"Co-Tenancy Rights – The Tenant’s Perspective" published in the Fall 2014 MSCA State of Retail Real Estate Report
The most commonly used co-tenancy clause ties one tenant’s obligations under its lease to another tenant’s continued occupancy or to the general performance or makeup of the retail center, and once these clauses are triggered they usually grant the tenant the right to terminate its lease, reduce its rent payments, or both. This article will focus on why a tenant would want a co-tenancy clause in its lease and how to make the landlord accept such a clause.
Benefits of a Co-Tenancy Clause
The ultimate objective of the typical tenant is to sell enough products or services in its store to make the leasing of its space an economic benefit to the tenant’s overall business. The driving force behind the success of a tenant’s business in a retail center is the customer traffic at the center, and a tenant’s business will suffer substantially if the retail center does not drive sufficient customer traffic. Such a driver could be a large anchor tenant like Target or Macy’s, or a small chain store with a substantial national presence or recognition. A tenant that ties its obligations under its lease to the presence of the anchor tenant or national retailer, or to the general performance of the mall, reduces its risk associated with downturns in the tenant mix or performance of the retail center. Such a term may make the difference between a tenant’s survival and its bankruptcy.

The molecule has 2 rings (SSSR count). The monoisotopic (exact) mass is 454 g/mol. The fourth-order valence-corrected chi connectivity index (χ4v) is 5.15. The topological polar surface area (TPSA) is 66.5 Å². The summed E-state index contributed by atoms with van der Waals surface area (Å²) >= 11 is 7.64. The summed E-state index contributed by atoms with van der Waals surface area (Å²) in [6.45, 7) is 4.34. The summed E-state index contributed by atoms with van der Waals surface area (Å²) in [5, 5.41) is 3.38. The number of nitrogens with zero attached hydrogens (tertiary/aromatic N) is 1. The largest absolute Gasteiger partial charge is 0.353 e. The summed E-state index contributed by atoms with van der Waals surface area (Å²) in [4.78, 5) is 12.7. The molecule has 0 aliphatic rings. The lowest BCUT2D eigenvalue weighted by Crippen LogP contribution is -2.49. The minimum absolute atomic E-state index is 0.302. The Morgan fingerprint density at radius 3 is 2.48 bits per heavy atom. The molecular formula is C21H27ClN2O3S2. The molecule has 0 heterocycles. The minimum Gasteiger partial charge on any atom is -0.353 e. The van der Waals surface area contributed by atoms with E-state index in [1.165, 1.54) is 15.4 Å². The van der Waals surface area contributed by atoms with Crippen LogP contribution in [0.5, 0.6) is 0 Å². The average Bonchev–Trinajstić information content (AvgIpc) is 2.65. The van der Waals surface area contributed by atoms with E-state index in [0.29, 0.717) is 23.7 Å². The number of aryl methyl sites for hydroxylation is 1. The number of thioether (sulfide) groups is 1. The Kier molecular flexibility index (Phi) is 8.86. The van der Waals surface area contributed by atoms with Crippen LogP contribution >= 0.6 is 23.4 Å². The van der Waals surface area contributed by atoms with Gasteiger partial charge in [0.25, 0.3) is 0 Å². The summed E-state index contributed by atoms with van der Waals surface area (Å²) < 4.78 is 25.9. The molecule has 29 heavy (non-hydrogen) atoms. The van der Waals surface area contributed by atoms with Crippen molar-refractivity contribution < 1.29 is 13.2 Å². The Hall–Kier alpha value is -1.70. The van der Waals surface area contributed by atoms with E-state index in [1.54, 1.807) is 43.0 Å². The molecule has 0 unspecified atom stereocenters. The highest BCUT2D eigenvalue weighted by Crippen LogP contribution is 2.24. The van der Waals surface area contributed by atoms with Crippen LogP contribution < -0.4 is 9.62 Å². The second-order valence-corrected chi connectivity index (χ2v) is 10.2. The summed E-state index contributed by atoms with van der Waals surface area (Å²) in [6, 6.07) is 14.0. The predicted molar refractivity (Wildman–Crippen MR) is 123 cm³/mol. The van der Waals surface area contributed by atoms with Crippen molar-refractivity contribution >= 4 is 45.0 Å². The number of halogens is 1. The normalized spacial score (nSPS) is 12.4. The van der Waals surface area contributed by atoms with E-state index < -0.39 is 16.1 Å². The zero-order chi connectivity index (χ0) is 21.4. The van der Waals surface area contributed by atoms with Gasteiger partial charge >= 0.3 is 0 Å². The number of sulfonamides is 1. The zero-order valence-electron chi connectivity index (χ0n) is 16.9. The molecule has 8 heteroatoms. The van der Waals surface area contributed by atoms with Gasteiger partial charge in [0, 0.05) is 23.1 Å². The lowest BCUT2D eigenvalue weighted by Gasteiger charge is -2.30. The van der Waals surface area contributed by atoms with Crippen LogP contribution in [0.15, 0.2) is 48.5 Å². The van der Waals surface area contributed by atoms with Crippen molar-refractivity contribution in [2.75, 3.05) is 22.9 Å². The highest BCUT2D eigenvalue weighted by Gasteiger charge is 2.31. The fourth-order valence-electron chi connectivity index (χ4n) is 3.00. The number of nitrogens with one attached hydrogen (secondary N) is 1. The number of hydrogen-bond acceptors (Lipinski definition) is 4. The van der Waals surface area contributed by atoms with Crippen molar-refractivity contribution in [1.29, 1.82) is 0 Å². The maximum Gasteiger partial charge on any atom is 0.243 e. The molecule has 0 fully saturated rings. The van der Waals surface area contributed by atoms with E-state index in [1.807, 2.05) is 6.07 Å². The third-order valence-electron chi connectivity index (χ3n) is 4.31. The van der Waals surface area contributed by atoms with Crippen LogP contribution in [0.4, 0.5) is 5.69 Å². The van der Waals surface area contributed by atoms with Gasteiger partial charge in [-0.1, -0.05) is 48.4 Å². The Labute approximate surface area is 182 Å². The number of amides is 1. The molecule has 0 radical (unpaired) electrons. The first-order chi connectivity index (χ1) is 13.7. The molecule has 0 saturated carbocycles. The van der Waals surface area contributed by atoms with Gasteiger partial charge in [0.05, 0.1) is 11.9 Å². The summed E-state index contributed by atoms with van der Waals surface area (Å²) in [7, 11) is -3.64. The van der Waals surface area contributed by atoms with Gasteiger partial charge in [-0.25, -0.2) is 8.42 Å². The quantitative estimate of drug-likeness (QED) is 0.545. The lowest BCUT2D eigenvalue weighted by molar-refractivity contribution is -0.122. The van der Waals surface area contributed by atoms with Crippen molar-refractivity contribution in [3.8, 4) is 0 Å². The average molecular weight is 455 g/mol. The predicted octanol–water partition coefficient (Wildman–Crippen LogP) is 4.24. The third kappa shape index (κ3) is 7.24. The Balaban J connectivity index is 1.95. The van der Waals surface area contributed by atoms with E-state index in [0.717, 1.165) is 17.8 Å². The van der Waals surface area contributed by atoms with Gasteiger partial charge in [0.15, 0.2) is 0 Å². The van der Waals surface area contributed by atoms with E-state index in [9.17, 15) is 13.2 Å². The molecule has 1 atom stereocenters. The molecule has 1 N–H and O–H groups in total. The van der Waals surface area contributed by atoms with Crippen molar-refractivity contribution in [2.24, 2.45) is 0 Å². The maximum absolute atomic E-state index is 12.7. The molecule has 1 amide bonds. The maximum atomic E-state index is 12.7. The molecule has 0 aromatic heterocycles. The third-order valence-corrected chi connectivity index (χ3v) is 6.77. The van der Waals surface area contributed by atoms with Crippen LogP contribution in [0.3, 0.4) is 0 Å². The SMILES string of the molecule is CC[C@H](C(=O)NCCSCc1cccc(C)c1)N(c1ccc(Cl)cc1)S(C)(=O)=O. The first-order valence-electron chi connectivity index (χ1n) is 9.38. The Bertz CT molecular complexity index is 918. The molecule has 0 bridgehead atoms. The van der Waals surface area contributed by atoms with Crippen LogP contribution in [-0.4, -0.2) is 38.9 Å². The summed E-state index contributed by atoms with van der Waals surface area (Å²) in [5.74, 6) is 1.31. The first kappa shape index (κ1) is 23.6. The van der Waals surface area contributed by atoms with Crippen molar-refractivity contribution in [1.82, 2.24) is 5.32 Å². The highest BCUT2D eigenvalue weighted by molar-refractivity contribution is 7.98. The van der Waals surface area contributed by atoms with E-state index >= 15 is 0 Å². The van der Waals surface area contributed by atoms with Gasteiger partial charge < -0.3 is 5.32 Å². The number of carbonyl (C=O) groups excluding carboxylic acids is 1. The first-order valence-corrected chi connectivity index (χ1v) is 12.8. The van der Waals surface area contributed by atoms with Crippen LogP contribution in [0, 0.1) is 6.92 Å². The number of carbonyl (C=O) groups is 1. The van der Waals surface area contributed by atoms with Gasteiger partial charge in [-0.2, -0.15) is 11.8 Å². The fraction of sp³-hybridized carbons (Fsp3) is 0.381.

An additional concern with retail centers is that many of the big name tenants have the negotiating power to require a co-tenancy provision in their leases so most of these tenants will have the right to leave if an anchor or a key tenant closes its doors at the retail center. A smaller tenant with less clout does not want to be the only one without this right. If the tenant does not include such a provision in the lease, the tenant may find that it is leasing a space in a building with few tenants and no customers under a lease with a term that does not expire for several years. Such a scenario will cause the tenant to bleed cash until its proverbial death.
Making the Landlord Accept a Co-Tenancy Provision
For those retail centers with spaces that are highly competitive and lucrative a tenant will have little success in negotiating a co-tenancy provision, but such a provision may not be necessary as the mall itself is the driving force behind the customer numbers (e.g. the Mall of America). For other malls it will be a question of negotiating power and how badly the landlord wants you to lease its space. There are ways that a tenant can help the landlord to swallow the very large pill that is a co-tenancy provision. The first would be to give the landlord substantial opportunity to find a replacement tenant before the co-tenancy clause kicks in. A tenant that agrees to such a concession will want to limit the language so that the replacement tenant has the same reputation and draw that the prior tenant had or the co-tenancy provision will become worthless. A tenant that ties its lease obligations to a large anchor tenant will also want to guarantee that the replacement tenant has the same or similar square footage as size does often matter in the retail world.